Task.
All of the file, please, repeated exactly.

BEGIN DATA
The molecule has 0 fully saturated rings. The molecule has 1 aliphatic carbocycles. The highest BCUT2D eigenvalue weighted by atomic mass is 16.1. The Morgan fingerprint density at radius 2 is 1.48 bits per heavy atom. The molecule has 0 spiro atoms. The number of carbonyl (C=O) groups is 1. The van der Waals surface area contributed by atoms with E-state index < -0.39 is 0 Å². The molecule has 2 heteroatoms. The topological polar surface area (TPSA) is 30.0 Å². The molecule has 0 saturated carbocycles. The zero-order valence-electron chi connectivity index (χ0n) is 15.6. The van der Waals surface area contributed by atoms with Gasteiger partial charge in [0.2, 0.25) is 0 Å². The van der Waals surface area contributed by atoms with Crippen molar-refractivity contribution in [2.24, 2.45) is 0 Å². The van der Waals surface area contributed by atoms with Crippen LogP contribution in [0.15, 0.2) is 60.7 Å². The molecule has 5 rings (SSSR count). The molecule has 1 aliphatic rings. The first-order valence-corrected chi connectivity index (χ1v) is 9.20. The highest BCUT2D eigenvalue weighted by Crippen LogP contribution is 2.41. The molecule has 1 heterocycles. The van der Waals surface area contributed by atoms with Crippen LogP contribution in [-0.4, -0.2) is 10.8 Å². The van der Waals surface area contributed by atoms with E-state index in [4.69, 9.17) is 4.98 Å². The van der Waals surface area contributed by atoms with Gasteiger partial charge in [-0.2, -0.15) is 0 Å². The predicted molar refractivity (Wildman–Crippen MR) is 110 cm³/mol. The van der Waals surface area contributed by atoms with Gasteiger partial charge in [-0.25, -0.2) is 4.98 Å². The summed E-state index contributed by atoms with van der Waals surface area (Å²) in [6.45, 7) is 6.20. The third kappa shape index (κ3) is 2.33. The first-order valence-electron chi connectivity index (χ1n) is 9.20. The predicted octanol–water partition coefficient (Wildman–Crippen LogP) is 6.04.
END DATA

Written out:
The molecule has 0 fully saturated rings. The molecule has 1 aliphatic carbocycles. The highest BCUT2D eigenvalue weighted by atomic mass is 16.1. The Morgan fingerprint density at radius 2 is 1.48 bits per heavy atom. The molecule has 0 spiro atoms. The number of carbonyl (C=O) groups is 1. The van der Waals surface area contributed by atoms with E-state index < -0.39 is 0 Å². The molecule has 2 heteroatoms. The topological polar surface area (TPSA) is 30.0 Å². The molecule has 0 saturated carbocycles. The zero-order valence-electron chi connectivity index (χ0n) is 15.6. The van der Waals surface area contributed by atoms with Gasteiger partial charge in [0.2, 0.25) is 0 Å². The van der Waals surface area contributed by atoms with Crippen molar-refractivity contribution in [2.24, 2.45) is 0 Å². The van der Waals surface area contributed by atoms with Crippen LogP contribution in [0.15, 0.2) is 60.7 Å². The molecule has 5 rings (SSSR count). The molecule has 1 aliphatic rings. The first-order valence-corrected chi connectivity index (χ1v) is 9.20. The highest BCUT2D eigenvalue weighted by Crippen LogP contribution is 2.41. The molecule has 1 heterocycles. The van der Waals surface area contributed by atoms with Crippen LogP contribution in [-0.4, -0.2) is 10.8 Å². The van der Waals surface area contributed by atoms with E-state index in [4.69, 9.17) is 4.98 Å². The van der Waals surface area contributed by atoms with Gasteiger partial charge in [-0.2, -0.15) is 0 Å². The predicted molar refractivity (Wildman–Crippen MR) is 110 cm³/mol. The van der Waals surface area contributed by atoms with Gasteiger partial charge in [-0.25, -0.2) is 4.98 Å². The summed E-state index contributed by atoms with van der Waals surface area (Å²) in [6.45, 7) is 6.20. The third kappa shape index (κ3) is 2.33. The first-order valence-electron chi connectivity index (χ1n) is 9.20. The predicted octanol–water partition coefficient (Wildman–Crippen LogP) is 6.04.